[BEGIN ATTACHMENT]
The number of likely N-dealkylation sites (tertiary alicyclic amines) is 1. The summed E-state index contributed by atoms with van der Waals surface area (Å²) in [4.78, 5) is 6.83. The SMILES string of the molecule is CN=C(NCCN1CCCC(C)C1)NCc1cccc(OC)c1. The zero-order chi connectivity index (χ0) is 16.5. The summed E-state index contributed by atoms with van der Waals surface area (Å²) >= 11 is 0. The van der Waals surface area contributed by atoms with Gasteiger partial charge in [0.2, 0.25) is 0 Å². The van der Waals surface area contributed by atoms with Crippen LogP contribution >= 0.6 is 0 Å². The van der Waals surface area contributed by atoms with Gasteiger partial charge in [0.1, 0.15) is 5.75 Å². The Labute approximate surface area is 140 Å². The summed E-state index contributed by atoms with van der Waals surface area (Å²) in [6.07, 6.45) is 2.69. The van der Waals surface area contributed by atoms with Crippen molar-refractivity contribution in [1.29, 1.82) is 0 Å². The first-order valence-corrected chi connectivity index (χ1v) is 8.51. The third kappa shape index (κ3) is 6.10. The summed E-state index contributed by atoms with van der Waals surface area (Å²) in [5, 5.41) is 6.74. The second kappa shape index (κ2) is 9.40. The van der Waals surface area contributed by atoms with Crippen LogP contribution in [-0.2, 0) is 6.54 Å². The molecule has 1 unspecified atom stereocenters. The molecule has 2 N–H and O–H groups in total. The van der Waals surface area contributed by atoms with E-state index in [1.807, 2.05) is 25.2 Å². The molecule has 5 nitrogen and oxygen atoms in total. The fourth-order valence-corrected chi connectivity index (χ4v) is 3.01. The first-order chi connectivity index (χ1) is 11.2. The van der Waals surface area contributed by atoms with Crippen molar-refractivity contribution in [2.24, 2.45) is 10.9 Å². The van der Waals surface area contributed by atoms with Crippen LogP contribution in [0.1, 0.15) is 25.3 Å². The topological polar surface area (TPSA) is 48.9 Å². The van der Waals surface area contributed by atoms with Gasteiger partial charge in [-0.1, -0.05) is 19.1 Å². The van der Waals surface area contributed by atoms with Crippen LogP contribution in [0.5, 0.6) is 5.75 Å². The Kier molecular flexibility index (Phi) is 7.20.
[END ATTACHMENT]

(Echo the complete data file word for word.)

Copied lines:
The number of likely N-dealkylation sites (tertiary alicyclic amines) is 1. The summed E-state index contributed by atoms with van der Waals surface area (Å²) in [4.78, 5) is 6.83. The SMILES string of the molecule is CN=C(NCCN1CCCC(C)C1)NCc1cccc(OC)c1. The zero-order chi connectivity index (χ0) is 16.5. The summed E-state index contributed by atoms with van der Waals surface area (Å²) >= 11 is 0. The van der Waals surface area contributed by atoms with Gasteiger partial charge in [0.2, 0.25) is 0 Å². The van der Waals surface area contributed by atoms with Crippen LogP contribution >= 0.6 is 0 Å². The van der Waals surface area contributed by atoms with Gasteiger partial charge in [0.1, 0.15) is 5.75 Å². The Labute approximate surface area is 140 Å². The summed E-state index contributed by atoms with van der Waals surface area (Å²) in [6.07, 6.45) is 2.69. The van der Waals surface area contributed by atoms with Crippen molar-refractivity contribution in [1.29, 1.82) is 0 Å². The first-order valence-corrected chi connectivity index (χ1v) is 8.51. The third kappa shape index (κ3) is 6.10. The summed E-state index contributed by atoms with van der Waals surface area (Å²) in [5, 5.41) is 6.74. The second kappa shape index (κ2) is 9.40. The van der Waals surface area contributed by atoms with Crippen LogP contribution in [-0.2, 0) is 6.54 Å². The molecule has 1 unspecified atom stereocenters. The molecule has 2 N–H and O–H groups in total. The van der Waals surface area contributed by atoms with E-state index in [1.807, 2.05) is 25.2 Å². The molecule has 5 nitrogen and oxygen atoms in total. The fourth-order valence-corrected chi connectivity index (χ4v) is 3.01. The first-order chi connectivity index (χ1) is 11.2. The van der Waals surface area contributed by atoms with Crippen molar-refractivity contribution in [2.24, 2.45) is 10.9 Å². The van der Waals surface area contributed by atoms with Crippen LogP contribution in [0.1, 0.15) is 25.3 Å². The topological polar surface area (TPSA) is 48.9 Å². The van der Waals surface area contributed by atoms with Gasteiger partial charge in [-0.1, -0.05) is 19.1 Å². The van der Waals surface area contributed by atoms with Crippen LogP contribution in [0.5, 0.6) is 5.75 Å². The Kier molecular flexibility index (Phi) is 7.20.